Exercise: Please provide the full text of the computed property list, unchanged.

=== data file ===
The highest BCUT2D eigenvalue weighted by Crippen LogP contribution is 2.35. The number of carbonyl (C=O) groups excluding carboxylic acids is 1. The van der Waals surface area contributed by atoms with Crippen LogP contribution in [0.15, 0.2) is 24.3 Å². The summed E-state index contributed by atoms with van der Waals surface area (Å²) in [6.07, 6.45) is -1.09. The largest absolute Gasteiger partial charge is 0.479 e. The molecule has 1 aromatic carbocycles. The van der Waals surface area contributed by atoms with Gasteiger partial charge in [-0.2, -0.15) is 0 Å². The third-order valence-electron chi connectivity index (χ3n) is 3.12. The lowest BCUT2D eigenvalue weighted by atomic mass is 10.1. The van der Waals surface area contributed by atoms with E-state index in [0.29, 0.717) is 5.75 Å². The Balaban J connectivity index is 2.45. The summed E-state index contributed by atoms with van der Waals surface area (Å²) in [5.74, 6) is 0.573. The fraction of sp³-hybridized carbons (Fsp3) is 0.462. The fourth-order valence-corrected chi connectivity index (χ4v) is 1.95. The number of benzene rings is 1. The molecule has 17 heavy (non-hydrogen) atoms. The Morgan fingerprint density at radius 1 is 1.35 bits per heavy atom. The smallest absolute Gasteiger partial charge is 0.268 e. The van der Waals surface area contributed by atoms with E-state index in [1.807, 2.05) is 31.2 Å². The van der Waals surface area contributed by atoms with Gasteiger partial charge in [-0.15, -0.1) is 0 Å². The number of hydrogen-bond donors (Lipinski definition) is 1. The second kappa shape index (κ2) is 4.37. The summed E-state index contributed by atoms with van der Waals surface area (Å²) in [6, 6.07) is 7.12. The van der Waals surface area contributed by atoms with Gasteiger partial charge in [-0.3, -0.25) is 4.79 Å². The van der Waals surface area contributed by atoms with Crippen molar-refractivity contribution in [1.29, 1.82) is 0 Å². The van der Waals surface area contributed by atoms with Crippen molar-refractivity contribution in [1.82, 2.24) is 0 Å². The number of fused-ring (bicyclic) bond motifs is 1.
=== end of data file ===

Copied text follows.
The highest BCUT2D eigenvalue weighted by Crippen LogP contribution is 2.35. The number of carbonyl (C=O) groups excluding carboxylic acids is 1. The van der Waals surface area contributed by atoms with Crippen LogP contribution in [0.15, 0.2) is 24.3 Å². The summed E-state index contributed by atoms with van der Waals surface area (Å²) in [6.07, 6.45) is -1.09. The largest absolute Gasteiger partial charge is 0.479 e. The molecule has 1 aromatic carbocycles. The van der Waals surface area contributed by atoms with Gasteiger partial charge in [-0.2, -0.15) is 0 Å². The third-order valence-electron chi connectivity index (χ3n) is 3.12. The lowest BCUT2D eigenvalue weighted by atomic mass is 10.1. The van der Waals surface area contributed by atoms with E-state index in [0.29, 0.717) is 5.75 Å². The Balaban J connectivity index is 2.45. The summed E-state index contributed by atoms with van der Waals surface area (Å²) in [5.74, 6) is 0.573. The fraction of sp³-hybridized carbons (Fsp3) is 0.462. The fourth-order valence-corrected chi connectivity index (χ4v) is 1.95. The number of benzene rings is 1. The molecule has 17 heavy (non-hydrogen) atoms. The Morgan fingerprint density at radius 1 is 1.35 bits per heavy atom. The smallest absolute Gasteiger partial charge is 0.268 e. The van der Waals surface area contributed by atoms with E-state index in [1.807, 2.05) is 31.2 Å². The van der Waals surface area contributed by atoms with Gasteiger partial charge in [-0.15, -0.1) is 0 Å². The number of hydrogen-bond donors (Lipinski definition) is 1. The second kappa shape index (κ2) is 4.37. The summed E-state index contributed by atoms with van der Waals surface area (Å²) in [6, 6.07) is 7.12. The van der Waals surface area contributed by atoms with Gasteiger partial charge in [-0.3, -0.25) is 4.79 Å². The van der Waals surface area contributed by atoms with Crippen molar-refractivity contribution in [1.29, 1.82) is 0 Å². The van der Waals surface area contributed by atoms with Crippen molar-refractivity contribution in [1.82, 2.24) is 0 Å². The number of fused-ring (bicyclic) bond motifs is 1.